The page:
On very rare occasions, though, we're given a performance so complete it begs no compromise at all. And such is Catherine Malfitano's mesmerising Salome - back at Covent Garden in a revival of the Luc Bondy production that knocked audiences sideways when it first appeared two years ago. Ms Malfitano isn't 16, she's approaching 49. But on the stage, years drop like veils to leave a perfect Palestinian Lolita with a virtuosic line in under-age depravity. And at the same time she produces an electrifying sound: not quite Isolde and not always strong enough against the 100- piece orchestral barrage, but impactful, energised, and qualifying the attack where necessary with subtleties that really register in this production.
Bondy's staging is close-focus. The touristic spectacle of life in Herod's palace doesn't interest him: just the inner world of its unsavoury elite, with every small exchange intensely spotlit in a dark and empty space. Salome's dance is witnessed solely by her family. And you appreciate why any breach of the domestic circle - made by John the Baptist, Narraboth, the soldiers at the end - means death.
Herod (Kenneth Riegel) and Herodias (Anja Silja, a distinguished Salome herself of old) are as before, in the original production, and equally impressive. Only Bryn Terfel's Baptist was missing on the first night, and it was missed: the startling dimension of that voice last time round left no doubt that in Strauss's opera (and Oscar Wilde's play, from which it derives) John the Baptist gives Salome a run for her money as chief sex interest. Robert Hale, the substitute, ran less convincingly. But we did get Christoph von Dohnanyi again to conduct; and though his take on this piece is more tough than opulent, the curdled, rancid beauty of the orchestration was magnificently realised. Every detail told, with all the anxiously neurotic emphasis Strauss could have wanted - from the nervous tic of the double basses during the execution to the brazen blare of the big, falling motif (so oddly like a sour distortion of Tchaikovsky) at the end.
Ninety years old now, Salome may never shock the bourgeoisie as it did, but it's the task of directors and conductors to communicate some sense of why the piece was banned from London and Vienna in its early life. Between them, Bondy and Dohnanyi do, emphatically. Old bourgeois that I am, I went home traumatised.
The RPO's grand Eastertide performance of the Verdi Requiem at the Albert Hall didn't carry quite that impact, but it was a powerful show of strength from the orchestra's new music director, Daniele Gatti, and a good use (for a change) of the vast space the RPO currently calls home. Verdi may have insisted that the first performance of the Requiem take place in a church (fighting the Milanese ecclesiastical authorities, who didn't like the idea of female singers on their premises), but thereafter he was quick to exploit its commercial potential in any large and resonant place.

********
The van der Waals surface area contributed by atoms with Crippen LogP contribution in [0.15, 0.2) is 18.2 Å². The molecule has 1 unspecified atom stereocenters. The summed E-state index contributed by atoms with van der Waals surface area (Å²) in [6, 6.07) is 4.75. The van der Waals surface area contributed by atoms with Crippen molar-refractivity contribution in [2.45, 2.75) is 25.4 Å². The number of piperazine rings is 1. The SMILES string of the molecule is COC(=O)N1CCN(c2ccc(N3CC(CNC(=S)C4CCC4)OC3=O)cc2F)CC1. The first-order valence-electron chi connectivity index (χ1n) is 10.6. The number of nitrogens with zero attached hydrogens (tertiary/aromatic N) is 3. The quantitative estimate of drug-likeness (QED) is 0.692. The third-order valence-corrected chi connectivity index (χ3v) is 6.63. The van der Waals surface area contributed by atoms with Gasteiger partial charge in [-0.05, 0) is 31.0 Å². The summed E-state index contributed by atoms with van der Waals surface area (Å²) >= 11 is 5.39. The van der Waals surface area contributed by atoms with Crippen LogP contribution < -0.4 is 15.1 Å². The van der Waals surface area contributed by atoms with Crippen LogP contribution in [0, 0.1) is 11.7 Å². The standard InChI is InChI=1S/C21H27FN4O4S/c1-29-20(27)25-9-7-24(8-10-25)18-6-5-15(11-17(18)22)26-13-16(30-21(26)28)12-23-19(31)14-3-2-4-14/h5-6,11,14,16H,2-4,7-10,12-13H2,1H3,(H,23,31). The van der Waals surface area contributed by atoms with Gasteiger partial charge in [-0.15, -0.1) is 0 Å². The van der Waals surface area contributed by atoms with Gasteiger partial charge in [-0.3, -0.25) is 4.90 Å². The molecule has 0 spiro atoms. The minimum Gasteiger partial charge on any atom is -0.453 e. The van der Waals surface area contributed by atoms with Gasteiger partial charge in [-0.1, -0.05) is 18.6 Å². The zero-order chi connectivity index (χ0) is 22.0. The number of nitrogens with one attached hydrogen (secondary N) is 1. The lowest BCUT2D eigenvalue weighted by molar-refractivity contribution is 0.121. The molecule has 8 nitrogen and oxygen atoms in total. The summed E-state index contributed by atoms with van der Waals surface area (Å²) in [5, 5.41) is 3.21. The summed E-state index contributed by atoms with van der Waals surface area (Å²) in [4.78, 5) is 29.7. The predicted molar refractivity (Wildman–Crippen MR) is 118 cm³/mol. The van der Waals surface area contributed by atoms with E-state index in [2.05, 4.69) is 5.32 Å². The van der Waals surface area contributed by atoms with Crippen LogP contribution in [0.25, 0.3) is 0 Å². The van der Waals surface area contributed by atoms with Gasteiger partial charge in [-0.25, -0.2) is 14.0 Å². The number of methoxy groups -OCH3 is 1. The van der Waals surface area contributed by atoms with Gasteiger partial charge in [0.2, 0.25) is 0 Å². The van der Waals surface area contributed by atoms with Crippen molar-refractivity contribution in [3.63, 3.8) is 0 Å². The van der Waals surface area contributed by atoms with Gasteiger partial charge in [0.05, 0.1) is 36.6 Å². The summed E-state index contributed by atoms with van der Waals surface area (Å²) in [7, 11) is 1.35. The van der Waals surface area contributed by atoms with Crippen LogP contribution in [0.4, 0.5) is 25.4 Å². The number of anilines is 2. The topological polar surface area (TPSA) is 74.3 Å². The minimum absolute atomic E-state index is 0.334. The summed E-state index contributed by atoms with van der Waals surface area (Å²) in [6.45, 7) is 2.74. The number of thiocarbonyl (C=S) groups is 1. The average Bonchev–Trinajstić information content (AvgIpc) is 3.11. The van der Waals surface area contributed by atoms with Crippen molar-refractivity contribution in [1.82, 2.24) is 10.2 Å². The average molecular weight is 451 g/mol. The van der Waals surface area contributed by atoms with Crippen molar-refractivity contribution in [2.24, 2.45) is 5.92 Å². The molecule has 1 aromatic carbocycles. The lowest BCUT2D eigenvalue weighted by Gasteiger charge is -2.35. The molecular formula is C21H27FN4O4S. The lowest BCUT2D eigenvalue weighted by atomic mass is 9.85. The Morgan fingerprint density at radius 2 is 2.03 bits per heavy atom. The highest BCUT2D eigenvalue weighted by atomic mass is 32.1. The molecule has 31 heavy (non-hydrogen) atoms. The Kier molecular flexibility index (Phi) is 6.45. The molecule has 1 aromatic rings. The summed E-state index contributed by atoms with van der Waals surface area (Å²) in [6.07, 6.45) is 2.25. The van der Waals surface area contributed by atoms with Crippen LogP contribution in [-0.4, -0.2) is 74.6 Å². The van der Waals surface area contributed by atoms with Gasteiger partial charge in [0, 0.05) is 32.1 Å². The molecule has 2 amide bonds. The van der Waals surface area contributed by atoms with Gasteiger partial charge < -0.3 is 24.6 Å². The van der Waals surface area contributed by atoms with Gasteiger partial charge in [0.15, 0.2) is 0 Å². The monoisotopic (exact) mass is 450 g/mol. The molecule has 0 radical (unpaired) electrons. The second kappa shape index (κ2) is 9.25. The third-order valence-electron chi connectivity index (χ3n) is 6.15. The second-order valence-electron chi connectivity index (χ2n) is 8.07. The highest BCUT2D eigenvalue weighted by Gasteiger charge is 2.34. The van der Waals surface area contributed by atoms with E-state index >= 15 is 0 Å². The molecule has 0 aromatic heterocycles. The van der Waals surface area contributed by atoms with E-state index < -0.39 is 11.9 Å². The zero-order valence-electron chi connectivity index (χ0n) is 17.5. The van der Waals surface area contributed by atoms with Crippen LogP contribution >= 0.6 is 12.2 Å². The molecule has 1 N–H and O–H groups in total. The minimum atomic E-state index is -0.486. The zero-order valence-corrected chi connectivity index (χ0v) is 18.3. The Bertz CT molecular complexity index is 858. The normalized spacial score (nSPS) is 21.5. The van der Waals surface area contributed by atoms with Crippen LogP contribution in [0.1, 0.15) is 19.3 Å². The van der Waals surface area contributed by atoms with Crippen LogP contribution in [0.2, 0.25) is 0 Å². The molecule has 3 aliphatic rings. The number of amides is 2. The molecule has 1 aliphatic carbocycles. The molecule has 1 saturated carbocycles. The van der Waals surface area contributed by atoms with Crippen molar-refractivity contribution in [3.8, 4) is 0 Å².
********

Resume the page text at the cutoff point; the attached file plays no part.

The score is hardly steeped in sanctity: it aligns itself with the vocal world of Aida, anticipating similar resources and a similar stylistic approach. That's exactly what it got here, with Sharon Sweet as the soprano, Dennis O'Neill as the tenor, and a conductor whose chief gift is a powerful sense of drama rooted in experience of Italian opera. It was a superb performance: eloquent as well as massive, with immaculately crafted features like the cream-smooth cello-section unison at the beginning of the Offertorium.
It's a long time since I heard the RPO in such good shape. Just two things rattled me. One was the bass drum, which was never squarely on its syncopated beat. The other - more general - was the way the RPO continues to promote itself as "Britain's and Classic FM's national orchestra". Each time I see that tag I shudder. It's absurd, tacky, and meaningless beyond an implication that the purveyor of the World's Most Beautiful Music has declared itself a sovereign state. No doubt the time will come; but until then, the RPO could find better things to call itself.
It's always heart-warming to see British singers doing well abroad and to realise that it's not just our big names who are in demand, but artists who never quite break through the recognition barrier on home ground. Last weekend I was in Belgium and caught a touring double-bill of Bernstein's Trouble in Tahiti and Menotti's The Medium playing with a largely British/ Irish cast. The singers included Rosie Ashe, Joe Corbett and Susannah Self. The company was Muzicktheater Transparant, which I'd call Belgium's answer to Opera Factory except that it seems to have acquired a more establishment (and reliable) status.
The two shows were ingeniously linked by the director, Douglas Horton, so that Bernstein's rockily-married couple, Sam and Dinah, walk into the next opera as Menotti's Mr & Mrs (Sam & Dinah) Gobineau, bereaved parents. In Tahiti they were living puppets - Dinah a Barbie doll in a nylon wig and Sam a Peewee Herman clone - which isn't quite the spirit of a piece where the emotions are for real and play against a passionate, verismo- leaning score. But it worked because the performances were convincing, the musical direction (Etienne Siebens) forceful, and the design (Dan Potra) nothing short of brilliant: an enormous, cartoon-quality double bed, tipped forwards with the singers bursting out of advent-calendar- like openings in the bedclothes. Symbols of disintegrating marriage come no clearer.
'Salome', with Bryn Terfel as John the Baptist, continues on Tues & Fri at the ROH, WC2 (0171-304 4000).Reuse content